The Allied Campaign in Africa, Answers to Associated Press Moscow Correspondent
November 13, 1942
The Moscow correspondent of the American News Agency, Associated Press,
Mr. Henry Cassidy, addressed to J. V. Stalin, as Chairman of the
Council of People’s Commissars of the U.S.S.R., a letter in which he
asked for an answer, either verbally or in writing, to three questions
of interest to the American public. In reply, Stalin sent Mr. Cassidy
the following letter:
Dear Mr. Cassidy, – I am answering your questions which reached me on November 12.
(1) Question: What is the Soviet view of the Allied campaign in Africa?
Answer: The Soviet view of this campaign is that it
represents an outstanding fact of major importance, demonstrating the
growing might of the armed forces of the Allies and opening the
prospect of the disintegration of the Italy-German coalition in the
The campaign in Africa refutes once more the sceptics who affirm that
the Anglo-American leaders are not capable of organizing a serious
There can be no doubt that only first-rate
organizers could carry out such important military operations as the
successful landings in North Africa across the ocean, as the rapid
occupation of harbours and wide territories from Casablanca to Bougie,
and as the smashing of the Italy-German armies in the Western Desert,
effected with such mastery.
(2) Question: How effective has this campaign been in
relieving pressure on the Soviet Union, and what further aid does the
Soviet Union await?
Answer: It is yet too soon to say to what extent this
campaign has been effective in relieving immediate pressure on the
Soviet Union, but it may confidently be said that the effect will not
be a small one, and that a certain relief in pressure on the Soviet
Union will result in the nearest future.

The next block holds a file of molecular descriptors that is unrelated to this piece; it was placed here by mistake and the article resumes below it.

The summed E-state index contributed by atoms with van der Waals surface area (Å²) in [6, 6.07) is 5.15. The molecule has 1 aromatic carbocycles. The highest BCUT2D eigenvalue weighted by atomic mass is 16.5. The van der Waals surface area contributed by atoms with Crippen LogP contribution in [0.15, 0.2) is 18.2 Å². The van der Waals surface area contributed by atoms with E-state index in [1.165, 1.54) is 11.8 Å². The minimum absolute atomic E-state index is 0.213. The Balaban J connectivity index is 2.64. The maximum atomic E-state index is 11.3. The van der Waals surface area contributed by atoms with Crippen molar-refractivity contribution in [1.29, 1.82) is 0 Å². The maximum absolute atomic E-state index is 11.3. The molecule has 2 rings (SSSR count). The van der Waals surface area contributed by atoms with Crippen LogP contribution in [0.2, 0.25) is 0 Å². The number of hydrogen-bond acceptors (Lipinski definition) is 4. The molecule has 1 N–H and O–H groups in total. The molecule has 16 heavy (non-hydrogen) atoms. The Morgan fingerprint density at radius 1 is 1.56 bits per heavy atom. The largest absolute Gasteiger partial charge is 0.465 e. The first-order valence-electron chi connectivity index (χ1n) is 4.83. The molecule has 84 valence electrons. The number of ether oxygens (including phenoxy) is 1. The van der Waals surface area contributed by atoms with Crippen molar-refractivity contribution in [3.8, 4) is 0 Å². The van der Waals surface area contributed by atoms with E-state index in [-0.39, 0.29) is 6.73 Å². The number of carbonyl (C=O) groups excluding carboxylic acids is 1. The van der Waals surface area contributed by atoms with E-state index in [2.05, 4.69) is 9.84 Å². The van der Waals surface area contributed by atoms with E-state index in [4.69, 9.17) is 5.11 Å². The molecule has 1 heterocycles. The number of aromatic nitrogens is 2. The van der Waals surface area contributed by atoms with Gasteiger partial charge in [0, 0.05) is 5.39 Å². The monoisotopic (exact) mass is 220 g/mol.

But this is not the only thing that matters.
What matters, first of
all, is that, since the campaign in Africa means that the initiative
has passed into the hands of our Allies, this campaign radically
changes the military and political situation in Europe in favour of the
Anglo-Soviet-American coalition. It undermines the prestige of
Hitlerite Germany as the leading force in the system of Axis powers and
demoralizes Hitler’s allies in Europe. It releases France from her
state of lethargy, mobilizes the anti-Hitler forces of France and
provides a basis for the organization of an anti-Hitler French army.
creates conditions for putting Italy out of commission and for
isolating Hitlerite Germany.
Finally, it creates the prerequisites for
the organization of a second front in Europe nearer to Germany’s vital
centres, which will be of decisive importance for organizing victory
over the Hitlerite tyranny.
(3) Question: What possibility is there of the Soviet
offensive power in the East joining the Allies in the West to hasten
Answer: There need be no doubt that the Red Army will
fulfil its task with honour, as it has been fulfilling it throughout
the whole war.
November 13, 1942
(Signed) J. Stalin
Click here to return to the Stalin Archive index.